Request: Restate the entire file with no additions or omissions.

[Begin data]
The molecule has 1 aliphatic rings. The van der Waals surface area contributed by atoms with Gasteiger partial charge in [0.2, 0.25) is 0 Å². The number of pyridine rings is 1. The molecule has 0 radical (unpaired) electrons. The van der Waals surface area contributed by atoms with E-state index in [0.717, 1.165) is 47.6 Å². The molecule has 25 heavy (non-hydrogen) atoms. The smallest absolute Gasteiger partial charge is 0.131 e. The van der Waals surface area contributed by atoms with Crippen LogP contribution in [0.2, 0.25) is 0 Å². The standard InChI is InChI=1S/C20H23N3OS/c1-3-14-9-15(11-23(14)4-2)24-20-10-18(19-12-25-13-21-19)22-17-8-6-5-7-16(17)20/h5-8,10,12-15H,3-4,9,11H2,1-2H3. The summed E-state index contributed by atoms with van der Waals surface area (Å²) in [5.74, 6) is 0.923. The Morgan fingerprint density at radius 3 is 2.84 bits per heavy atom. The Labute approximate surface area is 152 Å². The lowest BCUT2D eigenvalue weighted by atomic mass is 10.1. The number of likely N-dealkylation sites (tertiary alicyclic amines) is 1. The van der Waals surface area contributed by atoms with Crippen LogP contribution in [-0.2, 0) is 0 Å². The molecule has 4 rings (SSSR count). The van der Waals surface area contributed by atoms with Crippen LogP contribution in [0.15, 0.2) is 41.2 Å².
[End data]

The molecule has 1 aliphatic rings. The van der Waals surface area contributed by atoms with Gasteiger partial charge in [0.2, 0.25) is 0 Å². The number of pyridine rings is 1. The molecule has 0 radical (unpaired) electrons. The van der Waals surface area contributed by atoms with E-state index in [0.717, 1.165) is 47.6 Å². The molecule has 25 heavy (non-hydrogen) atoms. The smallest absolute Gasteiger partial charge is 0.131 e. The van der Waals surface area contributed by atoms with Crippen LogP contribution in [0.2, 0.25) is 0 Å². The standard InChI is InChI=1S/C20H23N3OS/c1-3-14-9-15(11-23(14)4-2)24-20-10-18(19-12-25-13-21-19)22-17-8-6-5-7-16(17)20/h5-8,10,12-15H,3-4,9,11H2,1-2H3. The summed E-state index contributed by atoms with van der Waals surface area (Å²) in [5.74, 6) is 0.923. The Morgan fingerprint density at radius 3 is 2.84 bits per heavy atom. The Labute approximate surface area is 152 Å². The lowest BCUT2D eigenvalue weighted by atomic mass is 10.1. The number of likely N-dealkylation sites (tertiary alicyclic amines) is 1. The van der Waals surface area contributed by atoms with Crippen LogP contribution in [-0.2, 0) is 0 Å². The molecule has 4 rings (SSSR count). The van der Waals surface area contributed by atoms with Crippen LogP contribution in [0.15, 0.2) is 41.2 Å².